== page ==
IPAs or India Pale Ale, have a storied history. The first known use of the term comes from the Sydney Gazette and New South Wales Advertiser in 1829.  At this time, they were also referred to as a “pale ale as prepared for India”, “East India pale ale”, and “Export India Pale Ale”.  These types of IPAs were widely popular amongst the East India company and, while considered very hoppy, they were not much stronger than other beers brewed at this time. If you’re curious about IPAs check out Wikipedia, the BJCP Guidelines (Page 37) or IPA Beer.

While these beers are part of the pale ale family, they are strongly hopped and often showcase the variety of flavours and complexities that can come from the simple ingredients used to brew beer.  Many will say the IPAs are an acquired taste, and they are rather unique, the bitterness brought by the use of a large quantity of hops is not for everyone. Whether there is anything special about this in being a “Bavarian Winter” IPA is unknown, but I’m certainly excited to see. Now, onto this specific beer.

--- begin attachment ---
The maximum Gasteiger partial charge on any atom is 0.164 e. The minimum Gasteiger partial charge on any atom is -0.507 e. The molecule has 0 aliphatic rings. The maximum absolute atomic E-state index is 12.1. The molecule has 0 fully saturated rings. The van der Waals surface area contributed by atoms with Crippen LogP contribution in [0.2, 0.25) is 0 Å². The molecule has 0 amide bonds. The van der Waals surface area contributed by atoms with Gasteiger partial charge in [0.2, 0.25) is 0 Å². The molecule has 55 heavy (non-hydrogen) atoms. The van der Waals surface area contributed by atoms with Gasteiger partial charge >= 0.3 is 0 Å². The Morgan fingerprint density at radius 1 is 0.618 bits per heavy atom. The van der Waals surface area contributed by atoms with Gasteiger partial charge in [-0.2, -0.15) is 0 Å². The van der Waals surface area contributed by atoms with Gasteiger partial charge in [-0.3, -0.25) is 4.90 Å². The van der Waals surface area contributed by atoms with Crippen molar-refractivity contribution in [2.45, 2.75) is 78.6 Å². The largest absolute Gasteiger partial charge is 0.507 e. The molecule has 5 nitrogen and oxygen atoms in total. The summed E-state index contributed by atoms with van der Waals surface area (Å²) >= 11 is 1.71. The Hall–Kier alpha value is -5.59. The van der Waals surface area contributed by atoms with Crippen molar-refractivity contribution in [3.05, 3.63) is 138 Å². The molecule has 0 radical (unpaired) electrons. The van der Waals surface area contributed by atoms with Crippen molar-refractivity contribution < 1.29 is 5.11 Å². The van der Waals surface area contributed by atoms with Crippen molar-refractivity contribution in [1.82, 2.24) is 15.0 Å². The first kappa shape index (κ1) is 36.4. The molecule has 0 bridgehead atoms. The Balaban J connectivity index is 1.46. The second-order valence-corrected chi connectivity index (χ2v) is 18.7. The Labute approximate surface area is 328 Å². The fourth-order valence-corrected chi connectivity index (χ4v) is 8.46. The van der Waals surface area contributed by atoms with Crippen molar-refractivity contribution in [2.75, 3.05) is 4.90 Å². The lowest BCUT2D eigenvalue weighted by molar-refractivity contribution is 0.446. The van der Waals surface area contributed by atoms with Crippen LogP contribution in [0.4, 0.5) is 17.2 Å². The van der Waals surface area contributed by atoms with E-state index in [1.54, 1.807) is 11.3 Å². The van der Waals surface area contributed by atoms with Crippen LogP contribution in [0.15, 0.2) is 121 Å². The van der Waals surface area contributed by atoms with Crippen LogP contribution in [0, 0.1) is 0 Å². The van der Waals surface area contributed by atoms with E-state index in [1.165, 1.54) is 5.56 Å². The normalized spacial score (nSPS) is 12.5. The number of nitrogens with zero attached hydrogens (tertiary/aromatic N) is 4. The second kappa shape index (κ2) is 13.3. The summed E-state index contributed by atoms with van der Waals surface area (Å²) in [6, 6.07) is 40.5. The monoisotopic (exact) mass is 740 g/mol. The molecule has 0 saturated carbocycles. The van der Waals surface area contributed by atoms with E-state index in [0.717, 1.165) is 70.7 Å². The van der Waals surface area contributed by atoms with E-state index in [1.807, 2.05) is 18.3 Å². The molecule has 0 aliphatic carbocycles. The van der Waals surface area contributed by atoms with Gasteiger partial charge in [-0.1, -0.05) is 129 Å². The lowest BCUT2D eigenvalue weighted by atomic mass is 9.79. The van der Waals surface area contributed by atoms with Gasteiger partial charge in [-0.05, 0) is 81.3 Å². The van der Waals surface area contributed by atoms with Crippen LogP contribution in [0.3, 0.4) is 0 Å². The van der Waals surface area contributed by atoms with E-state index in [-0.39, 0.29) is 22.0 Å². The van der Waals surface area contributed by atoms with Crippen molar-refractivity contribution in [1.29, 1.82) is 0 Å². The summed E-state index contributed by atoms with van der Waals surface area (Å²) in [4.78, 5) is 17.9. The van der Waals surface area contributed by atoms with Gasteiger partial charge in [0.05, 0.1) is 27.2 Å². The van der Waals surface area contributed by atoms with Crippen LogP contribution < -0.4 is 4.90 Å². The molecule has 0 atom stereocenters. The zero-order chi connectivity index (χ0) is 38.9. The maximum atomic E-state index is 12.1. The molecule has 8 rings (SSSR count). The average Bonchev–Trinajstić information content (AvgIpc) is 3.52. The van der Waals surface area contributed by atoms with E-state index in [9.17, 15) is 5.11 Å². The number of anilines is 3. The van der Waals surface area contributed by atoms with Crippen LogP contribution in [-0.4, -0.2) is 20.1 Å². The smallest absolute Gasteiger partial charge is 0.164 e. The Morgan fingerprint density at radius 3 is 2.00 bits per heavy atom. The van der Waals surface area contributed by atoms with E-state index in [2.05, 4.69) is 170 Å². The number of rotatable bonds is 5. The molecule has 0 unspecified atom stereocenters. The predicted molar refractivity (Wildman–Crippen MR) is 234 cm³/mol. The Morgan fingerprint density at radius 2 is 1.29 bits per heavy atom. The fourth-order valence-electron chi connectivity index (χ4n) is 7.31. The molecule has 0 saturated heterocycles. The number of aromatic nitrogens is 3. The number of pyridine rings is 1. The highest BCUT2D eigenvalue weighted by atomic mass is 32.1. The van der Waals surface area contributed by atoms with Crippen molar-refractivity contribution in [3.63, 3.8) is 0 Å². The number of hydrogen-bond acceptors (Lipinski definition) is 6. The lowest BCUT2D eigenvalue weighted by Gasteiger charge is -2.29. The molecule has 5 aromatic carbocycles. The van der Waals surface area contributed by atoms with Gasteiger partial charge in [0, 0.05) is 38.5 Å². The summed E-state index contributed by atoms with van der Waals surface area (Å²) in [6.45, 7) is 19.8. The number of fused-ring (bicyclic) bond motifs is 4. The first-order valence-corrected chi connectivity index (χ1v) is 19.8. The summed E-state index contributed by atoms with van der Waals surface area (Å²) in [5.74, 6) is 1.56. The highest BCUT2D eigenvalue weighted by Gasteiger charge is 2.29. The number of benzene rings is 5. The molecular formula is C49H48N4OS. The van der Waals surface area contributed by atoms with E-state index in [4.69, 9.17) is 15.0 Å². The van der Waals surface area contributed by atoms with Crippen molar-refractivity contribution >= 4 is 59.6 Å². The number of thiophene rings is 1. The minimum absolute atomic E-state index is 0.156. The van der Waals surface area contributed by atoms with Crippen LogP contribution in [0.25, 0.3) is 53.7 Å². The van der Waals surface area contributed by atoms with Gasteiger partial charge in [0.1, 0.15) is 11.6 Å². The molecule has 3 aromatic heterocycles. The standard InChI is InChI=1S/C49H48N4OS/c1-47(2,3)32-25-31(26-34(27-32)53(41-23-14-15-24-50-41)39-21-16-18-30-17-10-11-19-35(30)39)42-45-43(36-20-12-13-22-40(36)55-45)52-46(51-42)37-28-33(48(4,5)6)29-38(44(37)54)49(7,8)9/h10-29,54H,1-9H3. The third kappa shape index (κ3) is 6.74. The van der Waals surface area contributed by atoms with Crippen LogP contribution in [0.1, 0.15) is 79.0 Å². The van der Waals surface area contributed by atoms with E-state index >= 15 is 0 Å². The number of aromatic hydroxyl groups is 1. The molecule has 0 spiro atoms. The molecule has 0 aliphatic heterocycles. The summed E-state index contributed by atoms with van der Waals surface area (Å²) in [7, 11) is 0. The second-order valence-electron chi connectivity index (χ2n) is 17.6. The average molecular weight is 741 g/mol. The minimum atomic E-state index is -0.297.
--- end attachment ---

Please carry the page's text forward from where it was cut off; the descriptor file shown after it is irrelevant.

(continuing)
Appearance – Pale golden, almost amber with a good 3” of head that retains well and leaves lacing as it fades.
Smell –  Resinous hop notes that come through strong. Grapefruit citrus and a sweet tropical fruit note that is likely the lychee (I’ve never had one but my wife says that’s what it smells like.)
Taste –  Good bitterness on the front, not overpowering, with a sweet candy like taste and some grapefruit tartness. Finishes with a subtle lingering bitterness and citrus notes.
Mouth feel
– Medium body with an upfront resinous bitterness, candy sweetness in the middle and a subtle lingering bitterness on finish.
Overall – A well hopped, but not overpowering, IPA that offers a good combinations of resinous hop notes combined with subtle citrus and candy sweetness.
Do I like it?
– I found it to be fine. With the plethora of IPAs out there and the number that I’ve had, I find myself craving different beers than IPAs these days. I wasn’t a huge fan of the candied sweetness, but other than that I found it to be enjoyable.

 

Craft Beer Advent Calendar – Day 21